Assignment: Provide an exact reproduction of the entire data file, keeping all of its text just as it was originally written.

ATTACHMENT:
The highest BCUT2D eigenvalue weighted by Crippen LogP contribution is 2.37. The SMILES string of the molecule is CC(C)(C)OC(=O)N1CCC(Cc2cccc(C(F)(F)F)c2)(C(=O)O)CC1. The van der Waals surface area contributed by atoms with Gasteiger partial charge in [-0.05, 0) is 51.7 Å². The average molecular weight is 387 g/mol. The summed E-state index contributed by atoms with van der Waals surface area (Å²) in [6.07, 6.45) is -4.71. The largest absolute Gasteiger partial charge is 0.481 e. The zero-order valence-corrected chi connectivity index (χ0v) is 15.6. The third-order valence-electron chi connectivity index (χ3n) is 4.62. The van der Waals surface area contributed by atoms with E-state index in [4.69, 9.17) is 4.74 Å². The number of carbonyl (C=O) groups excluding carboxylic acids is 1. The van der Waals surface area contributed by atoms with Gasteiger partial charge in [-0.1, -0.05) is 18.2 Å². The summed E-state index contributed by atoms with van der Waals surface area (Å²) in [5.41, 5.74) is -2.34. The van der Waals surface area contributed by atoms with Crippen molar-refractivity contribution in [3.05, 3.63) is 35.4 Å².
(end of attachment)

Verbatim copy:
The highest BCUT2D eigenvalue weighted by Crippen LogP contribution is 2.37. The SMILES string of the molecule is CC(C)(C)OC(=O)N1CCC(Cc2cccc(C(F)(F)F)c2)(C(=O)O)CC1. The van der Waals surface area contributed by atoms with Gasteiger partial charge in [-0.05, 0) is 51.7 Å². The average molecular weight is 387 g/mol. The summed E-state index contributed by atoms with van der Waals surface area (Å²) in [6.07, 6.45) is -4.71. The largest absolute Gasteiger partial charge is 0.481 e. The zero-order valence-corrected chi connectivity index (χ0v) is 15.6. The third-order valence-electron chi connectivity index (χ3n) is 4.62. The van der Waals surface area contributed by atoms with E-state index in [4.69, 9.17) is 4.74 Å². The number of carbonyl (C=O) groups excluding carboxylic acids is 1. The van der Waals surface area contributed by atoms with Gasteiger partial charge in [-0.1, -0.05) is 18.2 Å². The summed E-state index contributed by atoms with van der Waals surface area (Å²) in [5.41, 5.74) is -2.34. The van der Waals surface area contributed by atoms with Crippen molar-refractivity contribution in [3.05, 3.63) is 35.4 Å².